In the chapel of St Michael in Westminster Abbey is a white marble column in memory of Admiral Richard Kempenfelt. In the upper portion is a relief of the Admiral's body ascending towards clouds in which is an angel with a crown of immortality and a palm branch. On the base is a relief of the sunken ship, HMS Royal George, with her masts above water. The sculptor was John Bacon junior. The inscription reads:
In memory of Richard Kempenfelt Esqr. Rear Admiral of the Blue who was lost in His Majesty's ship Royal George which overset and sunk at Spithead on the 29th of August 1782; by which fatal event about nine hundred persons were launched into eternity: and his King and country deprived of the services of a great and meritorious officer in the 64th year of his age. This monument was erected pursuant to the will of his brother, Gustavus Adolphus Kempenfelt Esqr, who died at his seat, Lady Place, Hurley, Berkshire, on the 14th March 1808 aged 87; of whose philantrophy and humanity his liberal subscriptions and bequests to most of the charitable institutions in this country will be lasting records
The unpainted coat of arms shows the quarterly arms of Kempenfelt.
Richard was a son of Colonel Magnus Kempenfelt, who came from Sweden, and his wife Anne (Hunt). Magnus was Lieutenant Governor of the island of Jersey. Richard was born on 23rd November 1715 and baptised a few weeks later at St Margaret's Westminster, as was his brother Marmaduke in 1714 and sisters Anna 1711 and Mary 1713. Richard served in the navy in the West Indies at the taking of Portobello. He served in various vessels and went to the East Indies as a commodore, later taking part in the capture of Pondicherry. He was also an author and in 1777 published Original hymns and poems. In 1780 he was appointed a rear admiral and fought against the French. He took command of the Royal George early in 1782. While heeled over slightly in harbour in order to repair a leak some men started transferring casks through the lowered gun ports and the extra weight caused water to rush in and capsize the vessel and many of the crew and visitors who were aboard drowned.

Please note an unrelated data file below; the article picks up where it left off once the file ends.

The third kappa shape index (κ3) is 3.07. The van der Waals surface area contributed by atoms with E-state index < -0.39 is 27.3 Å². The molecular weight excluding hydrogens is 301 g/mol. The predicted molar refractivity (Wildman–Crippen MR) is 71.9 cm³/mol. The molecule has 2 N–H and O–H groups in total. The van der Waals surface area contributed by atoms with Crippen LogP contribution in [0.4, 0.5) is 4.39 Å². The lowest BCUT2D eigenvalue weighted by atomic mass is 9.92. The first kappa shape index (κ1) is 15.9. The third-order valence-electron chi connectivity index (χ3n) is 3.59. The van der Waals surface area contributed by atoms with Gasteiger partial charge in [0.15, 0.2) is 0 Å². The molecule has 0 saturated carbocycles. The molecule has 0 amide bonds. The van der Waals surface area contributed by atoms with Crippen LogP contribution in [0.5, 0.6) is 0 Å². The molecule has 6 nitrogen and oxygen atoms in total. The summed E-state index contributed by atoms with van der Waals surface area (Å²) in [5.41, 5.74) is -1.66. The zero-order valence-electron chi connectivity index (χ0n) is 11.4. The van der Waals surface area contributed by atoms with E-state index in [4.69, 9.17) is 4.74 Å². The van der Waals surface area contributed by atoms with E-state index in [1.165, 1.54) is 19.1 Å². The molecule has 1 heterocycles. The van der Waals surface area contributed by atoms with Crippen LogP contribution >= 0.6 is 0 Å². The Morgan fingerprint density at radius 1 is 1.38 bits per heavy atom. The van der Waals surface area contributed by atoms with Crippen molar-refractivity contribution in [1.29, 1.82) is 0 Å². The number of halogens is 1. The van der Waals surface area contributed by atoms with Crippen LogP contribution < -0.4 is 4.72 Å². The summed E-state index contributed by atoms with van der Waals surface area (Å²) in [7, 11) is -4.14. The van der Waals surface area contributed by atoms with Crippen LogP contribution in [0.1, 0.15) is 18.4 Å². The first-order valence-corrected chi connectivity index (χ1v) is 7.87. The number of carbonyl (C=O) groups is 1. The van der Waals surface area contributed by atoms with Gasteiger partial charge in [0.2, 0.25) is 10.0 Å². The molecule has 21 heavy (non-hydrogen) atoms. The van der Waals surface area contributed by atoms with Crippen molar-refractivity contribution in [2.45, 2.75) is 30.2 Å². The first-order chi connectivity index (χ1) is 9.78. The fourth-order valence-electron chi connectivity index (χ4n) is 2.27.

Oxford Dictionary of National Biography 2004
23rd November 1715
29th August 1782